Alex Milway brings to the table a cross-over link between picturebooks and chapter books for first readers with this wonderful full-colour chapter book about a self-important pig and a reluctant hamster and their ill-judged adventures. Pigsticks decides to make his mark and explore to The Ends of the Earth, but realises he’ll need an assistant to carry his gear and cook. Hamster inadvertently gets the job, and they set off on their adventures. The language bears out the characteristics of the pig and hamster brilliantly, and there are numerous laughs both from text and picture. There’s also a lot of cake. Beautifully produced, and wonderfully manageable, this is also a treat to be read aloud and savoured as there are plenty of little in-jokes for adults too. It feeds into the current trend in children’s publishing for more illustrations alongside text, never a bad thing with so many talented illustrators such as Alex Milway in the mix. If there weren’t already a hugely famous pig out there, I would say this lends itself beautifully to a television cartoon too. A second in the series was published in November 2014, Pigsticks and Harold and the Tuptown Thief.

Superhero school

Superhero School: The Revenge of the Green Meanie by Alan McDonald, illustrated by Nigel Baines
From the author of Dirty Bertie comes a new series about a superhero school. Stan Button is an ordinary child who receives a summons to a special school for an interview. Before long he’s enrolled and participating in superhero lessons with his superhero peers. Unfortunately for them, the Green Meanie is on the loose, and battle commences. Almost everyone in the story is inept – from the headmistress to the dinner lady, the students to the baddie, which makes the whole enterprise slapstick and in the end it’s more common sense and teamwork that overpowers the baddie than superskills. This is a good first reader, with the typical bottom jokes that children of this age find so humorous. I must warn though – this book strongly suggests that the tooth fairy doesn’t exist (which some children this age may find upsetting and surprising!) More are promised in this series later this year.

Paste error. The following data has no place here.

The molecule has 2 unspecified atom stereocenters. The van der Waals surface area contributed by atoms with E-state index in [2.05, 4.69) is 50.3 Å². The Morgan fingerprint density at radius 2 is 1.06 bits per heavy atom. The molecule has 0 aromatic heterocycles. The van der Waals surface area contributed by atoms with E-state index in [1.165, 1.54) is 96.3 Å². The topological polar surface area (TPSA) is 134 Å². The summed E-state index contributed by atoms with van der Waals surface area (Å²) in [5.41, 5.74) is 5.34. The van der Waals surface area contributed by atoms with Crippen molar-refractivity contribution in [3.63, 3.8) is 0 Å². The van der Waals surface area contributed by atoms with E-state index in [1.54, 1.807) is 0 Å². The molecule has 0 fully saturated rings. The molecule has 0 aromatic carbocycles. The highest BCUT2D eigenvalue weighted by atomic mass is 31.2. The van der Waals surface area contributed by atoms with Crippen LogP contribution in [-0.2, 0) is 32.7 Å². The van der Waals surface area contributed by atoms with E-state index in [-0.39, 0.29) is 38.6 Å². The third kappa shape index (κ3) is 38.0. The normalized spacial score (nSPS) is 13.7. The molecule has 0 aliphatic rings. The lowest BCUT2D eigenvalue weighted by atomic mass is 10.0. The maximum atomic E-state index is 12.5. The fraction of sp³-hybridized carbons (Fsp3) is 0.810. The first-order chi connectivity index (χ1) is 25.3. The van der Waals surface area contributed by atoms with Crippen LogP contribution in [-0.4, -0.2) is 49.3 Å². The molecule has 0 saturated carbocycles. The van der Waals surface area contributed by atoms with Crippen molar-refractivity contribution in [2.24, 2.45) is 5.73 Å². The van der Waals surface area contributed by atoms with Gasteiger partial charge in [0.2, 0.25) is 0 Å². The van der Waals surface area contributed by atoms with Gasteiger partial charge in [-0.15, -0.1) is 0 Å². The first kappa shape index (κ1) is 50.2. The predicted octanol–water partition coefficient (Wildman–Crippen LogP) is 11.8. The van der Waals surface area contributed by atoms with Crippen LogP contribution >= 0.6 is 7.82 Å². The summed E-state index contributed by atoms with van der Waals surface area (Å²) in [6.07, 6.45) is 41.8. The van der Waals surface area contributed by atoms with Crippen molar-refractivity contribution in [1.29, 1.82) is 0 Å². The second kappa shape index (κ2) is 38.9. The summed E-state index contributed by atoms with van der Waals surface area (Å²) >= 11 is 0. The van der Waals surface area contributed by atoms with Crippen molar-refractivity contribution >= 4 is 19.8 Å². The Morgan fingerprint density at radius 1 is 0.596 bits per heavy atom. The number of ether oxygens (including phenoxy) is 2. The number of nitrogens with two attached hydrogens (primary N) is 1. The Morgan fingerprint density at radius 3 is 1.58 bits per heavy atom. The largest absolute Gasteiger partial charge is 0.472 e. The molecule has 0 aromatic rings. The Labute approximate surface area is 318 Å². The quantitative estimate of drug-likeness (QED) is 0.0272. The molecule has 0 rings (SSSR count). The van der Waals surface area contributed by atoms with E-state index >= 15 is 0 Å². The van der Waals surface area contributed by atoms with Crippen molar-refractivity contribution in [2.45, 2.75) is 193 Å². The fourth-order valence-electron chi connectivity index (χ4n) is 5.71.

Fish Fingers

The Fabulous Four Fish Fingers by Jason Beresford, illustrated by Vicky Barker
For slightly more advanced readers, this first in a wacky series about four children who are granted their wish to be superheroes is a riotous read from start to finish, packed with groanworthy jokes and laughable antics. Our fabulous four fish fingers, Chimp, Nightingale, KangaRuby and Slug Boy, otherwise known as Gary, Bel, Ruby and Morris, take on evil duo Jumper Jack Flash and the Panteater to stop them stealing all the sweets in the village of Tumchester. What sets this funny story apart from others in the market is twofold: firstly Jason’s inventiveness, which seems to know no bounds, and secondly, the heart behind the book. Each character is imbued with the authors’ immense sense of fun and jauntiness, but there is also incredible feeling, from Ruby with her fear of rabbits, to Morris, aka Slug Boy, who always seems to get the short end of the straw, but inevitably manages to rise above. The underlying theme of the book is teamwork, as the four children discover that you can’t actually become a superhero overnight but need to practise and work as a team to overcome the enemy. Another in the series was published late last year, Frozen Fish Fingers.
13 storey treehouseinside treehouse2 inside treehouse

The 13-Storey Treehouse, by Andy Griffiths and Terry Denton, publishing UK 29th January
First published in Australia, Andy Griffiths’ treehouse books are now making their way to the UK. This is one of the most fun books I have read and I know several Year 3 students in my library who will adore this book and fall about laughing. Actually reading it was not unlike listening to banter between my husband and my son, as the book relates the dialogue between Andy and Terry as they think up what to write about for their latest book. The book is also stuffed full with cartoons, which are full of life, zesty and zany. Andy and Terry live in a 13 storey treehouse complete with lemonade fountain, man-eating shark pool, theatre and library and giant catapult (all simply illustrated). There are pages of detailed cartoons, and pages of simple ones, interspersed with lively laugh-out-loud text. The children who read this were enthralled by the idea that if they didn’t write the book, Andy and Terry would have to revert to working in the monkey house. They were also taken by the fact that the main characters were also the names of the authors. A fabulous laugh – it’s a joy to know there are more titles yet to come.

 

The Fabulous Four Fish Fingers was very kindly sent to me by Bounce marking on behalf of Catnip Publishing.